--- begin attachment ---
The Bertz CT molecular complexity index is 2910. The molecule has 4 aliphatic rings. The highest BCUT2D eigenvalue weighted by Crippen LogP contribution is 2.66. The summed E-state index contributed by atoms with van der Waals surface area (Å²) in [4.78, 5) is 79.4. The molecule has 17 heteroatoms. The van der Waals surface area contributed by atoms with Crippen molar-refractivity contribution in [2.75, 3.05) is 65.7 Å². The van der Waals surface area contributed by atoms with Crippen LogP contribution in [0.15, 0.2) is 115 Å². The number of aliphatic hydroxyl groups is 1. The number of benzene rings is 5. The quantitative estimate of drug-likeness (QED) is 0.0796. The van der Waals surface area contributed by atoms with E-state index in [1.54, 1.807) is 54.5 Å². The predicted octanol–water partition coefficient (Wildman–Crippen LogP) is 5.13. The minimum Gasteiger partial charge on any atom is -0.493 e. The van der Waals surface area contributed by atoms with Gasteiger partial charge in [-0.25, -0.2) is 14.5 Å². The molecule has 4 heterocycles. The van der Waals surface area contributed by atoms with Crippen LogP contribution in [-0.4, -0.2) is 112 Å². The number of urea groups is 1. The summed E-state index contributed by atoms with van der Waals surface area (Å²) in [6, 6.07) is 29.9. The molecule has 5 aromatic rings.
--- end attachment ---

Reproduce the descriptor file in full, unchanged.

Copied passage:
The Bertz CT molecular complexity index is 2910. The molecule has 4 aliphatic rings. The highest BCUT2D eigenvalue weighted by Crippen LogP contribution is 2.66. The summed E-state index contributed by atoms with van der Waals surface area (Å²) in [4.78, 5) is 79.4. The molecule has 17 heteroatoms. The van der Waals surface area contributed by atoms with Crippen molar-refractivity contribution in [2.75, 3.05) is 65.7 Å². The van der Waals surface area contributed by atoms with Crippen LogP contribution in [0.15, 0.2) is 115 Å². The number of aliphatic hydroxyl groups is 1. The number of benzene rings is 5. The quantitative estimate of drug-likeness (QED) is 0.0796. The van der Waals surface area contributed by atoms with E-state index in [1.54, 1.807) is 54.5 Å². The predicted octanol–water partition coefficient (Wildman–Crippen LogP) is 5.13. The minimum Gasteiger partial charge on any atom is -0.493 e. The van der Waals surface area contributed by atoms with Gasteiger partial charge in [-0.25, -0.2) is 14.5 Å². The molecule has 4 heterocycles. The van der Waals surface area contributed by atoms with Crippen LogP contribution in [-0.4, -0.2) is 112 Å². The number of urea groups is 1. The summed E-state index contributed by atoms with van der Waals surface area (Å²) in [6, 6.07) is 29.9. The molecule has 5 aromatic rings.